Consideration of Immigration Status in Lending Decisions

By Alex Wade

The Equal Credit Opportunity Act (“ECOA”) and its implementing regulation, Regulation B, prohibit discrimination in any aspect of a credit transaction, including when evaluating an application and making a credit decision.  Specifically, the ECOA prohibits discrimination based on the following factors:

  • Age
  • Color
  • Sex (including gender)
  • Marital status
  • National origin
  • Race
  • Religion
  • Exercising rights under the Consumer Credit Protection Act
  • Receipt of public assistance

Importantly, courts have recognized three types of proof of lending discrimination under the ECOA: (1) Overt evidence of discrimination, when a lender blatantly discriminates on a prohibited basis; (2) Evidence of disparate treatment, when a lender treats applicants differently based on one of the prohibited factors; and (3) Evidence of disparate impact, when a lender applies a practice uniformly to all applicants but the practice has a discriminatory effect on a prohibited basis and is not justified by business necessity.

 As such, financial institutions must be careful not to discriminate based on any of the above-referenced factors, including national origin.  Overt evidence of discrimination and treating applicants differently based on the aforementioned prohibited factors are easier to track and avoid; however, financial institutions must also be mindful of any discriminatory disparate impact even when applying a lending practice uniformly to all applicants.  In the event there is a discriminatory disparate impact, financial institutions must be prepared to explain the business necessity for such treatment and provide documentation in support of its business necessity analysis.  As such, financial institutions should take proactive measures to ensure that their lending practices are not discriminatory on a prohibited basis, which could include, for example, conducting routine audits and statistical comparative file reviews to determine whether there is any evidence of disparate treatment in the Credit Union’s lending decisions.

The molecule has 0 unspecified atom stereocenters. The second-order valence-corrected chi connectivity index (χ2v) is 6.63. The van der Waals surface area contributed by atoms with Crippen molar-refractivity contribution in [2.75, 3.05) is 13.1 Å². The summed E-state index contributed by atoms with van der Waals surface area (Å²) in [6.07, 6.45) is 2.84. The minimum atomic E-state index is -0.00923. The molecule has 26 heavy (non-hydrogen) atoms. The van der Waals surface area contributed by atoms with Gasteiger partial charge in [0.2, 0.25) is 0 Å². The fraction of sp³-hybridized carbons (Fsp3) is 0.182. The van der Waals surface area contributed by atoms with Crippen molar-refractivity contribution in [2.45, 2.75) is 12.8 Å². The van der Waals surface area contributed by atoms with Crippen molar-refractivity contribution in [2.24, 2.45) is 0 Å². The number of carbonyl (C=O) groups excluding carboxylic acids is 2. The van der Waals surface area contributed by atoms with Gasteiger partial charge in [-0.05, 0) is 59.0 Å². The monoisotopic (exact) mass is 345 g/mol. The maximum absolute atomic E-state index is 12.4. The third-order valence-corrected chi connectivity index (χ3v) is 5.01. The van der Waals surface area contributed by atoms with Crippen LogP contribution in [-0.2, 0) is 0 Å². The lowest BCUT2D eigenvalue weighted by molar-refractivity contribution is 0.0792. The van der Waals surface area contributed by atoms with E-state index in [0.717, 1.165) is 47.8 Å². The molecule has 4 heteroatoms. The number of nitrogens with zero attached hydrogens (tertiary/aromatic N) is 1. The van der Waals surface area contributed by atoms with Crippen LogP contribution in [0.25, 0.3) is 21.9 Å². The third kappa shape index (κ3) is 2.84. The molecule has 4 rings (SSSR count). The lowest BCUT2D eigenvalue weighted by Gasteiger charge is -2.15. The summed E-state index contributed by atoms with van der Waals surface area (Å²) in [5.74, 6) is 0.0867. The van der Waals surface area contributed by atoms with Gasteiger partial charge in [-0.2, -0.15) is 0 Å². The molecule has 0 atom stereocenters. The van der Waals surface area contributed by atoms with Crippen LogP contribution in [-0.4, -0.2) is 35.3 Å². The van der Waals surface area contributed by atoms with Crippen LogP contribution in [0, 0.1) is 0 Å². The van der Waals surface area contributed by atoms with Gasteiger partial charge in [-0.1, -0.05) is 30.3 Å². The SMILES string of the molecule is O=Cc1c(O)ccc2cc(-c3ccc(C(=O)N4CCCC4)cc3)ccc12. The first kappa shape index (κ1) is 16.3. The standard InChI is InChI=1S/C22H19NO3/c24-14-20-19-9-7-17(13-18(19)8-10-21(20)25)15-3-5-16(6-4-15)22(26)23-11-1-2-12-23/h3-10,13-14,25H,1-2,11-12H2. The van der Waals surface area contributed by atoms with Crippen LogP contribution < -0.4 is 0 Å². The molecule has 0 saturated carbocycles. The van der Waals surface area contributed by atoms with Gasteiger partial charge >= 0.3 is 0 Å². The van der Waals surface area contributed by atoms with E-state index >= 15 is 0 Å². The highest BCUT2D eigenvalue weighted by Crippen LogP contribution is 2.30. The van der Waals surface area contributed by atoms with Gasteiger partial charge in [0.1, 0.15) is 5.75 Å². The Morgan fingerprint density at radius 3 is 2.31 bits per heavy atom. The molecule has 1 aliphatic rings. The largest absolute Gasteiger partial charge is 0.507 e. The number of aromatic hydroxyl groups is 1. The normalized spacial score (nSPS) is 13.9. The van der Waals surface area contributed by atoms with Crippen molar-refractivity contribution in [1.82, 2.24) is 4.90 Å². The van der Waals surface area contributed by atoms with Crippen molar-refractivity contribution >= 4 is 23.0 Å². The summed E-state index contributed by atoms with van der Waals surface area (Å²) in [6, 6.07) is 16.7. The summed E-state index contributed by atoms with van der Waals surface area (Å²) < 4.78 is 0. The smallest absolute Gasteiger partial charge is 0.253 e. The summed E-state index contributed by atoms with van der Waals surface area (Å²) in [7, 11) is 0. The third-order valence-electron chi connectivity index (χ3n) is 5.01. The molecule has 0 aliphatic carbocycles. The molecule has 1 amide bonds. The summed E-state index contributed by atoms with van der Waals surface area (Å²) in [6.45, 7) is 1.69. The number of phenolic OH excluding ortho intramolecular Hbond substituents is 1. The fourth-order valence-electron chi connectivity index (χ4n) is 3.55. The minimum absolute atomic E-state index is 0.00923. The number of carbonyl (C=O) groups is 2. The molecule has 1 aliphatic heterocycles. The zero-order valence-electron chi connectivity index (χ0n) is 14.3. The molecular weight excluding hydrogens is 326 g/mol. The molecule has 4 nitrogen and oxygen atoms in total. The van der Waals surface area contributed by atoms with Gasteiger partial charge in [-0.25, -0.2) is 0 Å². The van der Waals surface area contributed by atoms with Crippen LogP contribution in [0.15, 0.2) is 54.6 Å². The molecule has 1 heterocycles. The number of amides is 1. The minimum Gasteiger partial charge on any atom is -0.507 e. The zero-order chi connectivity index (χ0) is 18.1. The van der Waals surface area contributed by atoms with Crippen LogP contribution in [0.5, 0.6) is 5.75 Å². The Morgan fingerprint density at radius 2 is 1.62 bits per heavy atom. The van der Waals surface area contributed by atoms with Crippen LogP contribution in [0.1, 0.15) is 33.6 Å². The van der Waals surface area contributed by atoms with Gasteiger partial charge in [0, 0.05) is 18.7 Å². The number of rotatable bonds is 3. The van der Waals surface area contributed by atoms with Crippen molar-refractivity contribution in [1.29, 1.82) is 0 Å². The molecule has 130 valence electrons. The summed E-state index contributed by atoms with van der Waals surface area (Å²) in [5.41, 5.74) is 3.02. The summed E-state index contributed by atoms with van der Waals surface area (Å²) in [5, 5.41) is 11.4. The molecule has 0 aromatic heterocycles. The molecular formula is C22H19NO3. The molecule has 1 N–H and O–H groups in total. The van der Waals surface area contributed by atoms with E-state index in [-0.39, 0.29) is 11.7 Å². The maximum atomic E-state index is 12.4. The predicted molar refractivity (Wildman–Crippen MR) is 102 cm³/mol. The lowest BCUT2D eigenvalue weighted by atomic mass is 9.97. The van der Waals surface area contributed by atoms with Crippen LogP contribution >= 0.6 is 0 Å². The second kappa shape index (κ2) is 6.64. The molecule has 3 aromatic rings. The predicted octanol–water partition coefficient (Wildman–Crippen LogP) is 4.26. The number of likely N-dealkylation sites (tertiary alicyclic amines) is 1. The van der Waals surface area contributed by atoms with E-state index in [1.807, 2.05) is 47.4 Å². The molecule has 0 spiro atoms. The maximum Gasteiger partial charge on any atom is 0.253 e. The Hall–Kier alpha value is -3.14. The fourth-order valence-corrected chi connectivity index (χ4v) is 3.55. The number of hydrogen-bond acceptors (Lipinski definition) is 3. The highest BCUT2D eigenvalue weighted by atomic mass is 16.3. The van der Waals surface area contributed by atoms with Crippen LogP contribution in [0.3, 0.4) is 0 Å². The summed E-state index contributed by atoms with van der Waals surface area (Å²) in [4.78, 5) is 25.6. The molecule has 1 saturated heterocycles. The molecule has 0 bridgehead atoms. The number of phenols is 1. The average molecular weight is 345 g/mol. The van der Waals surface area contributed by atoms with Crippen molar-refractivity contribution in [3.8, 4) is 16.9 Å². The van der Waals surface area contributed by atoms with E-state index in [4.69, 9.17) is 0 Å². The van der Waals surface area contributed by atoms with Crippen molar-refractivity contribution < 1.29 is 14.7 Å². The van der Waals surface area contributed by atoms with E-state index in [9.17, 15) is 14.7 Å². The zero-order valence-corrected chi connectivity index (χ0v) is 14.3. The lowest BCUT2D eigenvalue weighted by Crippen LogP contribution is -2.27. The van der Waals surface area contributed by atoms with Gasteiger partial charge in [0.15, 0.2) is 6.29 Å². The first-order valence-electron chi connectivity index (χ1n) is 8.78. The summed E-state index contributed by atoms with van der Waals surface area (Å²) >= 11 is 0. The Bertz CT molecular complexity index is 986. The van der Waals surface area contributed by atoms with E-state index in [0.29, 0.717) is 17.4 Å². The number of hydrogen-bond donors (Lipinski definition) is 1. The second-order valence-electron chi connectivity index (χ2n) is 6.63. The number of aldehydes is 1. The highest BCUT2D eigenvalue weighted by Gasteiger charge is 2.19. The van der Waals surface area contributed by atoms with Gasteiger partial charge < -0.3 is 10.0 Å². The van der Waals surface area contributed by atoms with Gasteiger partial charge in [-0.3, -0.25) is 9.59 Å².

Additionally, for financial institutions that conduct business in California, please note the potential for disparate discriminatory impact discussed above is equally actionable under California’s Unruh Act.  California Civil Code Section 51 (where the California Unruh Act is codified) states that “[a]ll persons within the jurisdiction of this state are free and equal, and no matter what their sex, race, color, religion, ancestry, national origin, disability, medical condition, genetic information, marital status, sexual orientation, citizenship, primary language, or immigration status are entitled to the full and equal accommodations, advantages, facilities, privileges, or services in all business establishments of every kind whatsoever.”

Thus, California financial institutions will also need to monitor any potential discriminatory disparate impact under the Unruh Act.  However, under the Unruh Act, a financial institution’s ability to avoid liability for a disparate discriminatory impact claim will likely be easier than a claim brought under ECOA and Regulation B.  The Unruh Act requires a showing of a compelling societal interest to justify the business practice, whereas ECOA and Regulation B require a showing that the legitimate needs of the financial institution could not be reasonably achieved by alternatives less disparate in their impact.  The latter standard for ECOA and Regulation B is a higher burden of proof.